Kenneth Miller, an earth scientist at Rutgers University, told YaleEnvironment360 this week that the combination of heavy development on barrier islands with low elevations and broad exposure to ocean water puts New Jersey and other locations around the world at risk of saltwater intrusion.

South Florida residents could get a taste of the future this summer. The densely populated region is experiencing a deepening drought that’s forcing water managers to enforce watering restrictions and move water around in canals to prevent wildfires in the Everglades. As fresh water supplies are drawn down, there’s the risk that saltwater will try to fill the void, which could put wells at risk.

Whether salt water intrusion becomes a problem remains to be seen, but the situation certainly exposes a situation that many real estate buyers in coastal areas are not aware of that’s only going to get worse in the years to come. Clearly, knowing how secure a community’s supply of fresh water, or even a private well, is from saltwater intrusion is an important point to consider when buying property in areas near the sea.

Public Activism Can Help Mitigate Sea Level Rise Flooding Problems

Owners of real estate in areas now experiencing sea level rise flooding can fight back by teaming up and going public with their plight. That’s the experience of an Ocean City, NJ, woman whose neighborhood flooded on a regular basis.

Suzanne Hornick shared her story with Samantha Harrington, a reporter for the Yale Climate Connections website. Hornick said the flooding in her neighborhood has worsened over the decades her family has owned property in Ocean City. Fed up, she fought back by creating a Facebook page that documented the flooding and by joining with her neighbors to form the Ocean City, NJ, Flooding Committee. The committee demanded that the city deal with the problem. They even distributed “Fix our flooding now” signs that residents displayed on their lawns.

By aggressively demanding relief, Hornick and her group developed a contentious relationship with local city officials. Then they had a breakthrough when she consulted with Tom Herrington, a coastal scientist and director of the Urban Coast Institute at Monmouth University. Herrington, who grew up in Ocean City, advised Hornick and the group about how to gather tidal and flood data that could be used to convince the city to take concrete steps to solve the flooding problem wherever possible, which it did. As a result of all their efforts, Hornick says she hasn’t had flooding on her street in a year.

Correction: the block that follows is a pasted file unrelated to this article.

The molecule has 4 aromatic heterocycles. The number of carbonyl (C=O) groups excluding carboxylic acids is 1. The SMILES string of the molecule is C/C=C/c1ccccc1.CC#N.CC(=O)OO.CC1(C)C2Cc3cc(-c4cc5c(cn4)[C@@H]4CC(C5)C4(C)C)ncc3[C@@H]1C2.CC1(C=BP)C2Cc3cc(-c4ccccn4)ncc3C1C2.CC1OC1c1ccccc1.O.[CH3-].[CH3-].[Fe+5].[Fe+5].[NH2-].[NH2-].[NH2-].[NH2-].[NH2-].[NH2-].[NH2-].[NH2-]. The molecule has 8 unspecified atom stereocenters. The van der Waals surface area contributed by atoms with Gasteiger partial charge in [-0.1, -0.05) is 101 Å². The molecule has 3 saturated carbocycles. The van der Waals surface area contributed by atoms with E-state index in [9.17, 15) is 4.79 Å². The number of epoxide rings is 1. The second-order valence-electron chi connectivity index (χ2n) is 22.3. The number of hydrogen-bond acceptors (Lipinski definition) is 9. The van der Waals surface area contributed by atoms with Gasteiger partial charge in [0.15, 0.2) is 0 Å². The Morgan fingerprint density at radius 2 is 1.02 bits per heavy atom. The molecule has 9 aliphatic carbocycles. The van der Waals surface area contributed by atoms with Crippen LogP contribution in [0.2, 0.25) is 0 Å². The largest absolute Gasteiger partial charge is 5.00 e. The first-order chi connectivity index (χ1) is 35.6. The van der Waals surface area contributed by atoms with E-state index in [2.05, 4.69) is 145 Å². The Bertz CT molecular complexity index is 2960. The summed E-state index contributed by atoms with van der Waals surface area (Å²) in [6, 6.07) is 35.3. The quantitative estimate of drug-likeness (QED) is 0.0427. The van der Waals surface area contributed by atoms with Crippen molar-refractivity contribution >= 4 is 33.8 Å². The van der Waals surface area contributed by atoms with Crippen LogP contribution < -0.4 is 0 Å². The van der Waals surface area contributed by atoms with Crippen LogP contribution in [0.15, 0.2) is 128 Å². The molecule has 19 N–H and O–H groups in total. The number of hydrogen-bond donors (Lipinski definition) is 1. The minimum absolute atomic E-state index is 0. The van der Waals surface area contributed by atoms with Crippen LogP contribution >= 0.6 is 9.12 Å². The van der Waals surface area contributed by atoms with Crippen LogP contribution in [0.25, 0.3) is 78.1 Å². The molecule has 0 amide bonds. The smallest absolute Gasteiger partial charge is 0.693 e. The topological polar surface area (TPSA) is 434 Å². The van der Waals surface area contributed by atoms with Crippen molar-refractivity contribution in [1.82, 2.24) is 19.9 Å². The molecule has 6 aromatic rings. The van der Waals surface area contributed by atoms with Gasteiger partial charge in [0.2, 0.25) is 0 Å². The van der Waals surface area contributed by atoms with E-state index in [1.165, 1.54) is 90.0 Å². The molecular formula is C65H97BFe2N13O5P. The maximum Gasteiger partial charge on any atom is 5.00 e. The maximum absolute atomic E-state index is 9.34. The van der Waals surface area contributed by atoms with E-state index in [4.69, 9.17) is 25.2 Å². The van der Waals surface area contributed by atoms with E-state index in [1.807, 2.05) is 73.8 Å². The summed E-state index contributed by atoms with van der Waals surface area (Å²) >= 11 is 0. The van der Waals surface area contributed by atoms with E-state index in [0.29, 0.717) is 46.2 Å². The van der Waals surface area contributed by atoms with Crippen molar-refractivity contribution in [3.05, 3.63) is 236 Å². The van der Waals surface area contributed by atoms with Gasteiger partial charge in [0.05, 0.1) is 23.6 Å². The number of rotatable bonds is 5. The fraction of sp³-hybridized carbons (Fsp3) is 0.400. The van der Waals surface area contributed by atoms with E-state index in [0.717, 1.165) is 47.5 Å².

Hornick, the group, and the city can’t rest on their laurels, however. They still have to take additional steps to address the continuously rising seas.

With sea level rise flooding on the rise in communities along the Atlantic, Pacific and Gulf of Mexico coastlines, real estate owners can’t afford to take a passive approach when it comes to protecting what for most is their greatest investment: Their homes. Gathering data, taking photos, building a website and forming flood-focused interest groups, is a great way to appeal to officials and the public for relief.

New Jersey First to Consider Climate Change and Sea Level Rise in Building Permitting Process

New Jersey, considered one of the top at-risk states for sea level rise flooding, is the first state to consider legislation that would force builder to include information about how their projects would impact climate change and be impacted by sea level rise when they’re seeking building permits.

This week, Gov. Phil Murphy announced the permitting requirement was included in New Jersey’s Energy Master Plan. The state is shooting for 100 percent clean energy by the middle of this century. One of the ways to achieve this is by requiring builders to declare how much greenhouse gas emissions their projects will emit. In addition, the state wants them to state clearly how climate change will impact their projects. In coastal areas, that will mean studying how sea level rise flooding could affect a project.

“For New Jersey to step to the forefront and say, ‘We’re going to look at future climate impacts, and that it’s going to be a driver of our decision-making’ — that’s exactly what all 50 states need to be doing,” Rob Moore, an official with the Natural Resources Defense Council, told the New York Times.

Governor Murphy tweeted that the goal of the Energy Master Plan is to: “Drive a world-leading innovation economy; Ensure environmental justice for all residents; Create good-paying jobs; Protect our ecosystems; Improve public health, and; Lead the way in the global clean energy transition.”

Scientists predict that New Jersey will see up to two feet of sea level rise by 2050. This will create enormous problems for the state, which has 130 miles of vulnerable coastline.

Some environmental groups complain that the plan isn’t firm enough in blocking new fossil fuel-related projects. Business groups are concerned about the potential cost their members will face due to the new requirements.

New Jersey Could See Over 6 Feet of Sea Level Rise by 2100

The New Jersey Department of Environmental Protection (NDJEP) recently released a study that concludes seas will rise substantially if humans don’t reduce the amount of greenhouse being released into the atmosphere. The study, prepared by researchers at Rutgers University, says seas could rise from 2000 levels by up to 1.1 feet by 2030, 2.1 feet by 2050, and 6.3 feet by 2100. Garden State officials are using the report to guide them as they decide how to meet the challenges posed by sea level rise flooding.

“New Jersey has much to lose if we do not act quickly and decisively to adapt to the realities of climate change,” DEP Commissioner Catherine R. McCabe said in a news release. “This study illustrates the sobering reality that our coastal landscape will change drastically, and we must act with urgency to ensure the long-term viability of our coastal and waterfront communities. These projections now serve as important baselines for developing policy directions, including changes to land use regulation, that New Jersey must adopt to address these challenges.”

You can read more about the Rising Seas and Changing Storms study here.